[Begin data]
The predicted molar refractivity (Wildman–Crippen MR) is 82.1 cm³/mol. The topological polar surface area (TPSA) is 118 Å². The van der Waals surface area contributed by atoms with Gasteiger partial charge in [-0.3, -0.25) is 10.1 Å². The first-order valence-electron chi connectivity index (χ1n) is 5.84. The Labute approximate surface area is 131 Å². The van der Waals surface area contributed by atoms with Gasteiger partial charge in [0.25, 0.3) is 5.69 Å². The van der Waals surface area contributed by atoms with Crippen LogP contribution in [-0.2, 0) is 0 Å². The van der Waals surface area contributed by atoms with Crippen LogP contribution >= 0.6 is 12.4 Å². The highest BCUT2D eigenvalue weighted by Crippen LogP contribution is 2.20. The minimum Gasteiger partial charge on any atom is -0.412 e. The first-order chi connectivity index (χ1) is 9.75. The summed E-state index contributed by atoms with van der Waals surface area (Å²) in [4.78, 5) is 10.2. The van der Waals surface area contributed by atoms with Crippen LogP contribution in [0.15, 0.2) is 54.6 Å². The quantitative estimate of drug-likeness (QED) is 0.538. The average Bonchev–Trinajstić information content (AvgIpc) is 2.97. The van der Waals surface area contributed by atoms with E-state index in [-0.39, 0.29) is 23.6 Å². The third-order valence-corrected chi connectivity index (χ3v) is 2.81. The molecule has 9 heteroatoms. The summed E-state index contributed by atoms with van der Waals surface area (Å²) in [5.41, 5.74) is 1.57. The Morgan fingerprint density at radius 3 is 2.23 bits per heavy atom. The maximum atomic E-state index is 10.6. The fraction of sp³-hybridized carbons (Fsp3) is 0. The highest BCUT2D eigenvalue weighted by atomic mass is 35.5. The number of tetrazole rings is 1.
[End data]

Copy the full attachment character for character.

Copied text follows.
The predicted molar refractivity (Wildman–Crippen MR) is 82.1 cm³/mol. The topological polar surface area (TPSA) is 118 Å². The van der Waals surface area contributed by atoms with Gasteiger partial charge in [-0.3, -0.25) is 10.1 Å². The first-order valence-electron chi connectivity index (χ1n) is 5.84. The Labute approximate surface area is 131 Å². The van der Waals surface area contributed by atoms with Gasteiger partial charge in [0.25, 0.3) is 5.69 Å². The van der Waals surface area contributed by atoms with Crippen LogP contribution in [-0.2, 0) is 0 Å². The van der Waals surface area contributed by atoms with Crippen LogP contribution >= 0.6 is 12.4 Å². The highest BCUT2D eigenvalue weighted by Crippen LogP contribution is 2.20. The minimum Gasteiger partial charge on any atom is -0.412 e. The first-order chi connectivity index (χ1) is 9.75. The summed E-state index contributed by atoms with van der Waals surface area (Å²) in [4.78, 5) is 10.2. The van der Waals surface area contributed by atoms with Crippen LogP contribution in [0.15, 0.2) is 54.6 Å². The quantitative estimate of drug-likeness (QED) is 0.538. The average Bonchev–Trinajstić information content (AvgIpc) is 2.97. The van der Waals surface area contributed by atoms with E-state index in [-0.39, 0.29) is 23.6 Å². The third-order valence-corrected chi connectivity index (χ3v) is 2.81. The molecule has 9 heteroatoms. The summed E-state index contributed by atoms with van der Waals surface area (Å²) in [5.41, 5.74) is 1.57. The Morgan fingerprint density at radius 3 is 2.23 bits per heavy atom. The maximum atomic E-state index is 10.6. The fraction of sp³-hybridized carbons (Fsp3) is 0. The highest BCUT2D eigenvalue weighted by atomic mass is 35.5. The number of tetrazole rings is 1.